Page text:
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Sliding Rock, North Carolina - a Summer Vacation Rite of Passage for Kids
Escaping the Heat
Summers are brutally hot and humid in the Deep South. Many families (particularly Floridians) travel to the Appalachian Mountains on a summer vacation to escape the heat and enjoy the scenery. A favorite stop is Sliding Rock in western North Carolina. If you live in the Deep South, ask around - you will be surprised by how many people have experienced it. Most were in their youth. It is practically a rite of passage.
Sliding Rock Viewed with a GoPro
About Sliding Rock
Sliding Rock is a recreation area operated by the US Forest Service in the Pisgah National Forest in North Carolina. It is a granite domed rock in which the Davidson River flows over it. The sliding portion of the rock is about 60 feet long. At the bottom of the slide is a pool about eight feet deep. Sliding the rock is a continuous loop for those wanting to slide down it. You access the top of the rock by a handrail walkway. At the top a Forest Service lifeguard times when you can go down the slide. The ride starts out slow, but builds speed so that you really plunge into the pool at the bottom. Once at the bottom, you must swim to the staircase that provides an exit from the pool. From the staircase you access an observation deck. Leaving the deck you get back on a short trail, cross the river, access the handrail trail, and travel back to the top of the rock. A few things to note include:
- You must know how to swim. The plunge pool is over your head. You need to swim about 20 feet to the staircase. There is a lifeguard at the pool.
- Surprisingly, the rock is smooth and water flow high enough that you don't get cut or knocked around.
- There is an observation deck above the starting point and one at the plunge pool, perfect for taking photos of friends and family going down the slide.
- The rocks are slick exiting the pool and also when you cross the small river to access the handrail trail to the top of the slide. Be careful. You can walk the loop barefoot, however, water shoes will give you a better traction.
- The water is cold! We were there in mid June. The creek was still high from snowmelt the previous winter and someone told me the water temperature was 50 degrees Fahrenheit. Fortunately it was a warm, sunny day so the recovery was quick once out of the water. I would definitely take a towel on a cooler or overcast day.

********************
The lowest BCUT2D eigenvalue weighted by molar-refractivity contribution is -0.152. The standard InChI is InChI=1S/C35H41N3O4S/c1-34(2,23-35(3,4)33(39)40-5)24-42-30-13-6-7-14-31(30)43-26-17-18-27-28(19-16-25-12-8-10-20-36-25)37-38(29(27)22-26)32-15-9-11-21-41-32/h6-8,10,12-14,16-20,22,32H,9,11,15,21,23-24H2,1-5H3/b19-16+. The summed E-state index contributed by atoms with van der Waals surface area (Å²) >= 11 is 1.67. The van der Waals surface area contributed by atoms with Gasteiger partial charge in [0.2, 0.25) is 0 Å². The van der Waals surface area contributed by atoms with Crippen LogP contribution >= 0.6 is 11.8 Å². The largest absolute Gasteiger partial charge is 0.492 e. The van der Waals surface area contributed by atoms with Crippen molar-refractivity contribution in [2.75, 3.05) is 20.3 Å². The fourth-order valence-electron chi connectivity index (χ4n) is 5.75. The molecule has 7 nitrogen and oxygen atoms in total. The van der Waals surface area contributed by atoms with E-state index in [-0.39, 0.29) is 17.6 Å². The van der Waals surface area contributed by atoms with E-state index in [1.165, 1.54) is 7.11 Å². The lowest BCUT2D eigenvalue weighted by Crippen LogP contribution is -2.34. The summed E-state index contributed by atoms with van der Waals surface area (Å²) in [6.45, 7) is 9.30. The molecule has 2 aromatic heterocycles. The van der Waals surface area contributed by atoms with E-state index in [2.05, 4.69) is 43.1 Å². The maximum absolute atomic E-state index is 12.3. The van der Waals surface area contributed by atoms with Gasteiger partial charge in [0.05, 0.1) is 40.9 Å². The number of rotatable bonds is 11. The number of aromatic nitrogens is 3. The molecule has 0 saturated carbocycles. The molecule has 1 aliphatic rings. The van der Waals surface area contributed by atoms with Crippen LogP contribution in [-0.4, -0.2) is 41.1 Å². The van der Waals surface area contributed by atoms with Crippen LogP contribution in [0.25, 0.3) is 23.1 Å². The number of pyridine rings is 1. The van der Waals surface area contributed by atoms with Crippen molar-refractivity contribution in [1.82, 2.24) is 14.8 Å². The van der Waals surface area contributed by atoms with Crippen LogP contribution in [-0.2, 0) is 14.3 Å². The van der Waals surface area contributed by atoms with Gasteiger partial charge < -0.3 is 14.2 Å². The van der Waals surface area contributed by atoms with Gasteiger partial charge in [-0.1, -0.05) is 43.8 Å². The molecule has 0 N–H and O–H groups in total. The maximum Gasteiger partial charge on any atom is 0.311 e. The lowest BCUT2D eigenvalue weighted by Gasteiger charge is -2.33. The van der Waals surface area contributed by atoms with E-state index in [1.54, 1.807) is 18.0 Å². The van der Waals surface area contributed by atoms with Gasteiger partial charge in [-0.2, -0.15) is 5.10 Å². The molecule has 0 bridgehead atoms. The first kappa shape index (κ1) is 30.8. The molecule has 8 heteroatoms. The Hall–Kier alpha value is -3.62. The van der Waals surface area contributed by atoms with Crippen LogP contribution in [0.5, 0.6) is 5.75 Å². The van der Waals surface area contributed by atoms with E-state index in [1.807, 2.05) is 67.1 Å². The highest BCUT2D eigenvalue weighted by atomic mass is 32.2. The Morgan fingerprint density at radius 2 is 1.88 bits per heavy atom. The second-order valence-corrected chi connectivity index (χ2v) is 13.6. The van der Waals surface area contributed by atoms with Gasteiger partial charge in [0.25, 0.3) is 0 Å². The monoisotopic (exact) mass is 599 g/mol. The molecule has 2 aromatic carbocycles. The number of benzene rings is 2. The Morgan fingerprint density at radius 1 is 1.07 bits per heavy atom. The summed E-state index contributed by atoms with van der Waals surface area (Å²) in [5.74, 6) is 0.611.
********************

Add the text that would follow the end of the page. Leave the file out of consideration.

Facilities and Operation
You can tell the Forest Service wants you to enjoy yourself, but at the same time not make a day of it. Why? They have limited parking and would like to cycle people through. Once the parking lot is full (100 parking places for passenger vehicles, four for buses), the entrance is closed until parking spaces are available as people leave. Hence there is no picnicking or food service of any kind. There are no hiking trails. There are restrooms and changing rooms - although no secured storage.
Hours of operation are 10:30 am until 6:00 pm. The entrance fee is $2.00 per person.
Sliding Rock is in Transylvania County between the towns of Waynesville and Brevard on Highway 276. It is closer to Brevard - approximately 11 miles ot the northwest. The entrance to the recreation area is well signed. There is no physical address,so you will not be able to locate it using GPS (Garmin, cell phone) equipment.
Map Location of Sliding Rock
There are a lot of things to do and see in western North Carolina during a summer vacation. If kids are in tow, consider Sliding Rock. Access is easy, the cost is more than reasonable, and it is truly a unique experience on a natural landscape. Be sure to take a camera or cell phone for pictures or video of friends and family going down the slide. It is a fun time, but don't expect to spend the day. Coordinate it with another activity close by. If possible, go on a weekday. Weekends are busier and you might have to wait to get in.